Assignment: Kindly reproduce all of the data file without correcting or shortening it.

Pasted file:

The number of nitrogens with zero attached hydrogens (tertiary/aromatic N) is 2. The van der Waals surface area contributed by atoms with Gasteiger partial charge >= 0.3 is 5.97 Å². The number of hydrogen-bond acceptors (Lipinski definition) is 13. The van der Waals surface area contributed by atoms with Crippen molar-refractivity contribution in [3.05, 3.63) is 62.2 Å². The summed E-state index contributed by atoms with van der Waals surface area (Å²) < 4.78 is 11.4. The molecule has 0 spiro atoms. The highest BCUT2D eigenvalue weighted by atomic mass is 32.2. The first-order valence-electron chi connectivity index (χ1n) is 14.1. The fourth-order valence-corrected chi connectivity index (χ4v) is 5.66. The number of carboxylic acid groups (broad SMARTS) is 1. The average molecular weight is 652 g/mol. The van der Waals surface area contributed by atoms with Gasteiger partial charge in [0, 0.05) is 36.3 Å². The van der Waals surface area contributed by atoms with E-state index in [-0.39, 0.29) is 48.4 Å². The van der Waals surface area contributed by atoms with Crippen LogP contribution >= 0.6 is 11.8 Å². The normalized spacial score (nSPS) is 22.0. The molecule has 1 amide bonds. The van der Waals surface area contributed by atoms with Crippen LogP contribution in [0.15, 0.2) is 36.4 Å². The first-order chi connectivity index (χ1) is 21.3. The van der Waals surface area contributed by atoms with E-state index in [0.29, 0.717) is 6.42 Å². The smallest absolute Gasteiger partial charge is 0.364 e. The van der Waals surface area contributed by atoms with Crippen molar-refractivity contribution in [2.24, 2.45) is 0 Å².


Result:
The number of nitrogens with zero attached hydrogens (tertiary/aromatic N) is 2. The van der Waals surface area contributed by atoms with Gasteiger partial charge >= 0.3 is 5.97 Å². The number of hydrogen-bond acceptors (Lipinski definition) is 13. The van der Waals surface area contributed by atoms with Crippen molar-refractivity contribution in [3.05, 3.63) is 62.2 Å². The summed E-state index contributed by atoms with van der Waals surface area (Å²) < 4.78 is 11.4. The molecule has 0 spiro atoms. The highest BCUT2D eigenvalue weighted by atomic mass is 32.2. The first-order valence-electron chi connectivity index (χ1n) is 14.1. The fourth-order valence-corrected chi connectivity index (χ4v) is 5.66. The number of carboxylic acid groups (broad SMARTS) is 1. The average molecular weight is 652 g/mol. The van der Waals surface area contributed by atoms with Gasteiger partial charge in [0, 0.05) is 36.3 Å². The van der Waals surface area contributed by atoms with E-state index in [-0.39, 0.29) is 48.4 Å². The van der Waals surface area contributed by atoms with Crippen LogP contribution >= 0.6 is 11.8 Å². The normalized spacial score (nSPS) is 22.0. The molecule has 1 amide bonds. The van der Waals surface area contributed by atoms with Crippen LogP contribution in [0.15, 0.2) is 36.4 Å². The first-order chi connectivity index (χ1) is 21.3. The van der Waals surface area contributed by atoms with E-state index in [0.29, 0.717) is 6.42 Å². The smallest absolute Gasteiger partial charge is 0.364 e. The van der Waals surface area contributed by atoms with Crippen molar-refractivity contribution in [2.24, 2.45) is 0 Å².